Different saddle fit problems affect the horse's back in different ways based on the area where they apply damaging focused pressure. Some of these problems can be caused by a poorly fitting saddle, some by a poorly placed saddle, some by an unbalanced rider, some by poor conformation of the horse--and some are caused by a combination of these factors. Additionally, a significant change in your horse's body condition can create saddle fit problems where none existed before.

                Here are some of the more common saddle fit problems and the areas of the back they affect.          

         
   




Saddle pads can be used to help solve the problem of an improper saddle fit, but they are capable of doing more harm than good. For example, placing a thick pad on a round-backed horse--under a saddle with a narrow gullet--is a lot like putting on a thick, heavy sock when a boot already fits too tightly.

We also have to admit, I'm afraid, that some problems accuse an alleged ill-fitting saddle, when actually it rests instead with the conformation and/or posture of the rider. As a trainer i watch rider and horse combinations - not just the horse. I constantly assess my clients on the floor aswell as in their ridden work, as for example, if i have a rider in front of me who walks with shoulder and hip on one side of their body higher than the other side - then there is a stron probability of them riding off balance too. This in turn also causes saddle pressure and back pain for our horses. As much as our saddle makers and remedial saddlers strive to fit the saddle to the rider as much as to the type of horse on which it will be used - a saddle will not correct your own posture, or riding ability. This comes only with hard work and dedication.

I have no intention of delving into the science of fitting a saddle - that is the Saddle Fitters Job! though what follows is some helpful reminders of how we should be placing our saddle om our horse before we ride:


  • Firstly, place the saddle slightly forward of the horse's wither, and then slide the saddle back as far as it will comfortably go till it rests in the lowest point of the horses back.
  • The points of the saddle tree should now be located in the natural depression that is found directly behind the horse's shoulder and must not rest on, or impede any part of the shoulder. This is for the horse's comfort and to allow you to adopt an effective riding position. A common mistake is to place the saddle too far forward over the horse's withers. This will have the effect of placing the points of the saddle-tree over the horse's shoulder (or part of), causing pressure which will then impede the horse's movement and may cause injury.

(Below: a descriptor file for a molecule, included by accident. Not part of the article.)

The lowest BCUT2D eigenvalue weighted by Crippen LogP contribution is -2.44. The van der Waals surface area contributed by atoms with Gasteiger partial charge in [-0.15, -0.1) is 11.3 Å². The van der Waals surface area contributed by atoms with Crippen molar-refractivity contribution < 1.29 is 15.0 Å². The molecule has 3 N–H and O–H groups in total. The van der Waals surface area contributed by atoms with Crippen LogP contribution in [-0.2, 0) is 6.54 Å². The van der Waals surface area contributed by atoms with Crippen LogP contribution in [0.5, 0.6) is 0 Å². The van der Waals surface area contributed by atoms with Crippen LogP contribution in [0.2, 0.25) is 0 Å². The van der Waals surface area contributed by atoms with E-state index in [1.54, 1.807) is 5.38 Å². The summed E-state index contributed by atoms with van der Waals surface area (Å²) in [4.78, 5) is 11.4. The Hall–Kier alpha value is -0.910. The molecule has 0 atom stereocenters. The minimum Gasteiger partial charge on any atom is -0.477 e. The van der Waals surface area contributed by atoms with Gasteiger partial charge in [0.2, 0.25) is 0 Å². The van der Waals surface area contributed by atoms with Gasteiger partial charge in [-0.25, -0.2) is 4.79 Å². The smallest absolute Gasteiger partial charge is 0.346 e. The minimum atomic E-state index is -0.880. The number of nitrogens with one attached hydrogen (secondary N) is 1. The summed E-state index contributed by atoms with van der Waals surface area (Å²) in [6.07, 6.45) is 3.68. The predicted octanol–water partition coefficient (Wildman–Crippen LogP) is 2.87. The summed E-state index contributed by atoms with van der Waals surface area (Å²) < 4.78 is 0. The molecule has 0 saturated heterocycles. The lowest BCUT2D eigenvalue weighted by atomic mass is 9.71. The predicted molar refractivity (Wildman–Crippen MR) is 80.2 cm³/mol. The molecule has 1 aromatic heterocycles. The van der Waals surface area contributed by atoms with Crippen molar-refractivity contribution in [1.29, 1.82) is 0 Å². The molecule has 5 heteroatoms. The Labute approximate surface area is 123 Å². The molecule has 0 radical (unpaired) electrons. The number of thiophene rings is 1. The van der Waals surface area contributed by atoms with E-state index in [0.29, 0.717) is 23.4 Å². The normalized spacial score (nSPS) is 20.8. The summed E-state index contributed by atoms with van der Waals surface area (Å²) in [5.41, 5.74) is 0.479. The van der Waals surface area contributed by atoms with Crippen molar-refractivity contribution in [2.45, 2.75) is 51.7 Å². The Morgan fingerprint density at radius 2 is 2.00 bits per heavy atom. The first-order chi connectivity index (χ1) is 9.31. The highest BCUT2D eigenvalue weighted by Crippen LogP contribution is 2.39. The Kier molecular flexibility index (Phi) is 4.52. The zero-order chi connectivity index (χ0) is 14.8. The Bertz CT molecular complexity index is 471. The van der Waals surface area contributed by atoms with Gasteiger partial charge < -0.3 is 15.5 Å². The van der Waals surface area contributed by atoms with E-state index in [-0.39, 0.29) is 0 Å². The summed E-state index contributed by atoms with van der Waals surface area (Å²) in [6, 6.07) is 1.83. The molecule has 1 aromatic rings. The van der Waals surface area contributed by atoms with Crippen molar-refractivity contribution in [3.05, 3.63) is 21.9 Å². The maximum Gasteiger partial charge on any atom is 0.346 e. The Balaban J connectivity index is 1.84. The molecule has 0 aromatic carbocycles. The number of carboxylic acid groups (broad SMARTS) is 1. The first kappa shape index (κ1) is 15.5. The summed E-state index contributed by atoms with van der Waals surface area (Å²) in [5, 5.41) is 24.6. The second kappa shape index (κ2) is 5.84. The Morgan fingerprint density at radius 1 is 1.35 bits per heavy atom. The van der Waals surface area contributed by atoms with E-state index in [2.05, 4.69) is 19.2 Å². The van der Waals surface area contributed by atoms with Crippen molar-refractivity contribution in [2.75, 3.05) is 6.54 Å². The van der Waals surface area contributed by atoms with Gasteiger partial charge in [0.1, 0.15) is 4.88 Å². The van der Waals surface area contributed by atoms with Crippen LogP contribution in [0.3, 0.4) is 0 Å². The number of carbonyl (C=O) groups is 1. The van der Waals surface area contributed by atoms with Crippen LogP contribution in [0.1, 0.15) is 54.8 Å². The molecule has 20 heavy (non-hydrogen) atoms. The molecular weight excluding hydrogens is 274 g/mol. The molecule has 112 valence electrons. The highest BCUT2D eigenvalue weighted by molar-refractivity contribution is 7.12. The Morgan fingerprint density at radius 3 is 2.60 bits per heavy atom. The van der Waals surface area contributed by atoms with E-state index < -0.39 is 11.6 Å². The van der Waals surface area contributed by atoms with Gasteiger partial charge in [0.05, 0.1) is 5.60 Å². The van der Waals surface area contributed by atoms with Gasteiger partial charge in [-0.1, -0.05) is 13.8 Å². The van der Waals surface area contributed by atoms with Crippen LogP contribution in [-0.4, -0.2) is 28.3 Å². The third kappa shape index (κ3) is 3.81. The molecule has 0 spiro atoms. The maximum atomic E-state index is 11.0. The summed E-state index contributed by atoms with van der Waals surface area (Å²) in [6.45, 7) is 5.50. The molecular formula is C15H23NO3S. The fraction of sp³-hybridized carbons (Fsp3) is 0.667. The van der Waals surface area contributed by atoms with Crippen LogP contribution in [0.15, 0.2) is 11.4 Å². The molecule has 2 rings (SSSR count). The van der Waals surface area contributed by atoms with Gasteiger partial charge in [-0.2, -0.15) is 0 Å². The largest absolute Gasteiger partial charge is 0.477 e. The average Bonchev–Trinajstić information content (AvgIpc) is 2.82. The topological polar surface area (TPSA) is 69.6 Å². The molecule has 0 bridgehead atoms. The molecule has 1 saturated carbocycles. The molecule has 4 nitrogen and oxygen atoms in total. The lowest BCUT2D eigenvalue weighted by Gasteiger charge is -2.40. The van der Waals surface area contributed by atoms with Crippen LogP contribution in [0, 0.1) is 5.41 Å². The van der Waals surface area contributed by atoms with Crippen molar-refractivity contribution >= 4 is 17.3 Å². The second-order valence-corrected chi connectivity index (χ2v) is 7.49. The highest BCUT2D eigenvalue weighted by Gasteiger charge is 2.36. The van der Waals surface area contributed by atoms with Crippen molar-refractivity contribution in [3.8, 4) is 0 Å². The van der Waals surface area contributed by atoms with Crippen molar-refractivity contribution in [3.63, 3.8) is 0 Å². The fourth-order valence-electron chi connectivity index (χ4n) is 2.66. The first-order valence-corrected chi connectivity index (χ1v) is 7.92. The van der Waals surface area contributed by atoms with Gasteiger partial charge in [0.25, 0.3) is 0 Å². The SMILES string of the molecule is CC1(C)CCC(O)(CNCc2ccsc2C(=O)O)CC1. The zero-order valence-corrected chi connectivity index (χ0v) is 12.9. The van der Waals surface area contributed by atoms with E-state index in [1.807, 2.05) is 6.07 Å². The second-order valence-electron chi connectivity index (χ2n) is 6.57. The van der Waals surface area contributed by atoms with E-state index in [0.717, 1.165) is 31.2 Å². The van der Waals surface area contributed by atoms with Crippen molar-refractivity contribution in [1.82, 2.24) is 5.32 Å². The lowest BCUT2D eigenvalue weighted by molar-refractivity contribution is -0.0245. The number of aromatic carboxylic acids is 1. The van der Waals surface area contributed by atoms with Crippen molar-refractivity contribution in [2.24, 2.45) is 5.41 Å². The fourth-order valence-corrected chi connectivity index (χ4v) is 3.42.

• The channel of the saddle gullet must be wide enough to ensure that it does not to press against the horse's spine, as this is another extremely sensitive area. The panel of the saddle should be designed so that it enables the rider's weight to be distributed evenly over the full extent of the horse's bearing surfaces on muscles either side of the vertebrae giving the spinal column sufficient clearance.
  • When girthing up a common mistake is to want to bring the girth round directly behind the elbow, when actually this is not a suitable area for 'girthing up' as again the saddle then needs to be brought forward, and will infinge on shoulder movement.

Queens have spent years working alongside equine proffessionals from different spheres of the industry, striving to find a team of practitioners and specialists we feel confident in taking advice from, and can work closely with. We have a small network of experts who we can rely on to help us forward with any obsticles we come accross.

Should you have any concerns regarding your horses movement, behaviour or saddle fit - please don't hesitate to contact us, we're here to help.